System learns to distinguish words' phonetic components, without human annotation of training data
Every language has its own collection of phonemes, or the basic phonetic units from which spoken words are composed. Depending on how you count, English has somewhere between 35 and 45. Knowing a language's phonemes can make it much easier for automated systems to learn to interpret speech.
In the 2015 volume of Transactions of the Association for Computational Linguistics, MIT researchers describe a new machine-learning system that, like several systems before it, can learn to distinguish spoken words. But unlike its predecessors, it can also learn to distinguish lower-level phonetic units, such as syllables and phonemes.
As such, it could aid in the development of speech-processing systems for languages that are not widely spoken and don't have the benefit of decades of linguistic research on their phonetic systems. It could also help make speech-processing systems more portable, since information about lower-level phonetic units could help iron out distinctions between different speakers' pronunciations.
Unlike the machine-learning systems that led to, say, the speech recognition algorithms on today's smartphones, the MIT researchers' system is unsupervised, which means it acts directly on raw speech files: It doesn't depend on the laborious hand-annotation of its training data by human experts. So it could prove much easier to extend to new sets of training data and new languages.
Finally, the system could offer some insights into human speech acquisition. "When children learn a language, they don't learn how to write first," says Chia-ying Lee, who completed her PhD in computer science and engineering at MIT last year and is first author on the paper. "They just learn the language directly from speech. By looking at patterns, they can figure out the structures of language. That's pretty much what our paper tries to do."
Lee is joined on the paper by her former thesis advisor, Jim Glass, a senior research scientist at the Computer Science and Artificial Intelligence Laboratory and head of the Spoken Language Systems Group, and Timothy O'Donnell, a postdoc in the MIT Department of Brain and Cognitive Sciences.
Since the researchers' system doesn't require annotation of the data on which it's trained, it needs to make a few assumptions about the structure of the data in order to draw coherent conclusions. One is that the frequency with which words occur in speech follows a standard distribution known as a power-law distribution, which means that a small number of words will occur very frequently but that the majority of words occur infrequently—the statistical phenomenon of the "long tail." The exact parameters of that distribution—its maximum value and the rate at which it tails off—are unknown, but its general shape is assumed.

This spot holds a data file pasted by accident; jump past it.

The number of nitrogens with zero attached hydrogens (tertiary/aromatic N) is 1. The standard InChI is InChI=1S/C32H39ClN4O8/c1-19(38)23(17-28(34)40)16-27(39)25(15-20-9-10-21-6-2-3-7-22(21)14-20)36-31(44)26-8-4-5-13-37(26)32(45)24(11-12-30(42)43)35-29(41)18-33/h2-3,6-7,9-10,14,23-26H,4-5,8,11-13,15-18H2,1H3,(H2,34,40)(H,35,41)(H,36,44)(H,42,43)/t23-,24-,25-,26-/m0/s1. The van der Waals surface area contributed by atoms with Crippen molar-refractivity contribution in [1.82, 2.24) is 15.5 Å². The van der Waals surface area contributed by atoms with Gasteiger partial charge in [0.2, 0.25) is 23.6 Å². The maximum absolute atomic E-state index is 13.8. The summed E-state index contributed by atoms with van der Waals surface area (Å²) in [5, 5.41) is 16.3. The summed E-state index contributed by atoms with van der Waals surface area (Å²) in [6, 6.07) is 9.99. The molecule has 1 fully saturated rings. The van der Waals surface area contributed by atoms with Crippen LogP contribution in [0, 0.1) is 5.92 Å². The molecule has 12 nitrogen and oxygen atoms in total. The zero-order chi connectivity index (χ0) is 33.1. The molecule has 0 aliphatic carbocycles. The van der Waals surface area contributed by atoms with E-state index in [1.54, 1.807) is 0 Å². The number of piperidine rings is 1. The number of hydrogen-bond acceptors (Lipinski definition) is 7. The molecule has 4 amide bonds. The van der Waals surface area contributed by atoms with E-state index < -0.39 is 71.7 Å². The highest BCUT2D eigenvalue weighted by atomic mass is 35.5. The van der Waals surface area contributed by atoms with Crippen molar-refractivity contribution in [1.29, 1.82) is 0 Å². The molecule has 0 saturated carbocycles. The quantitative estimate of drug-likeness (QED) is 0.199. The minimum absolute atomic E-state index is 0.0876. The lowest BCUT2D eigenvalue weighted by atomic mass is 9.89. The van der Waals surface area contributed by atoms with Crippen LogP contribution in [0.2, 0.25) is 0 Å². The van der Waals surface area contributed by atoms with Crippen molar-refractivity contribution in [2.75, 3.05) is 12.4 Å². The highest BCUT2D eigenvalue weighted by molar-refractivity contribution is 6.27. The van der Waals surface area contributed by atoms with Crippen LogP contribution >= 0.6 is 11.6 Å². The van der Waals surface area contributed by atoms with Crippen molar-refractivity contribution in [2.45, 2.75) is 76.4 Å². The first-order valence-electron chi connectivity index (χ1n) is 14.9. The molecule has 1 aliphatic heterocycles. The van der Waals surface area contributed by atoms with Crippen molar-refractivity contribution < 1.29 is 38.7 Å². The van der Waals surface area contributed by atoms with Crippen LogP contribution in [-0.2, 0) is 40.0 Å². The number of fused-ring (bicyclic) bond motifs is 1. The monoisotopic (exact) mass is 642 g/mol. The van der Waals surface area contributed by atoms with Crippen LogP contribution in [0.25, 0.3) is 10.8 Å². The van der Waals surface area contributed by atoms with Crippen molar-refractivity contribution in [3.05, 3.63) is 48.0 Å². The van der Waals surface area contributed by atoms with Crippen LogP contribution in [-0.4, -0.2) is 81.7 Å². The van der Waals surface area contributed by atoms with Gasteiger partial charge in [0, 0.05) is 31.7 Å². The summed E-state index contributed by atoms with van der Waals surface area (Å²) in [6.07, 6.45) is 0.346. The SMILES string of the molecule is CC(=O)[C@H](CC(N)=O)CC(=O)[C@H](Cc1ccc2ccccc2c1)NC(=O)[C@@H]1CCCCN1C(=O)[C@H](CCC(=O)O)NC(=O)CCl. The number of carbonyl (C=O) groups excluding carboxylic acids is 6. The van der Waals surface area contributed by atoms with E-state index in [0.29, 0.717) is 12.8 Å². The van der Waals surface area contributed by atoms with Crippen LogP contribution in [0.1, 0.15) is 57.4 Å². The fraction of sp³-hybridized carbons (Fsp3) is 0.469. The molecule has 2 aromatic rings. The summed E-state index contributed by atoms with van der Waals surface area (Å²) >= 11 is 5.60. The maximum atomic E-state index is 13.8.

The key to the system's performance, however, is what Lee describes as a "noisy-channel" model of phonetic variability. English may have fewer than 50 phonemes, but any given phoneme may correspond to a wide range of sounds, even in the speech of a single person. For example, Lee says, "depending on whether 't' is at the beginning of the word or the end of the word, it may have a different phonetic realization."
To model this phenomenon, the researchers borrowed a notion from communication theory. They treat an audio signal as if it were a sequence of perfectly regular phonemes that had been sent through a noisy channel—one subject to some corrupting influence. The goal of the machine-learning system is then to learn the statistical correlations between the "received" sound—the one that may have been corrupted by noise—and the associated phoneme. A given sound, for instance, may have an 85 percent chance of corresponding to the 't' phoneme but a 15 percent chance of corresponding to a 'd' phoneme.
"We compared two models, one that models phonetic variability and one that doesn't, and there's a huge difference," Lee says.
The researchers tested their system on six different recordings of lectures given at MIT and found that it was able to accurately identify the words used most frequently in each. There were some aberrations, however. In analyzing one of the lectures, delivered by The New York Times columnist Thomas Friedman, the system concluded that "open university" was a single word.
That's probably because Friedman not only used the term repeatedly, but rarely used either of its constituents. "If it observed 'open' and 'university' separately, then you may be able to discover that 'open' and 'university' are two words," Lee says.
"Recent experimental research points to the fact that infants learn phonemes and words simultaneously," says Emmanuel Dupoux, director of the Laboratory of Cognitive and Psycholinguistic Sciences, which is associated with the Ecole des Hautes Etudes en Sciences Sociales in Paris. "Up to now, however, only a handful of studies have modeled the interaction between these two levels using a machine-learning approach.
"Past studies have either studied only one side of the interaction—phoneme to words, or vice versa—or, when they modeled the full interaction, it was on a 'toy' version of the problem, with only a few phonemes and words. The Glass and Lee study is the first one to tackle the full interaction at scale, using a large speech corpus. The technical difficulties in doing this are enormous, and hence their achievement is a real tour de force."
This story is republished courtesy of MIT News (web.mit.edu/newsoffice/), a popular site that covers news about MIT research, innovation and teaching.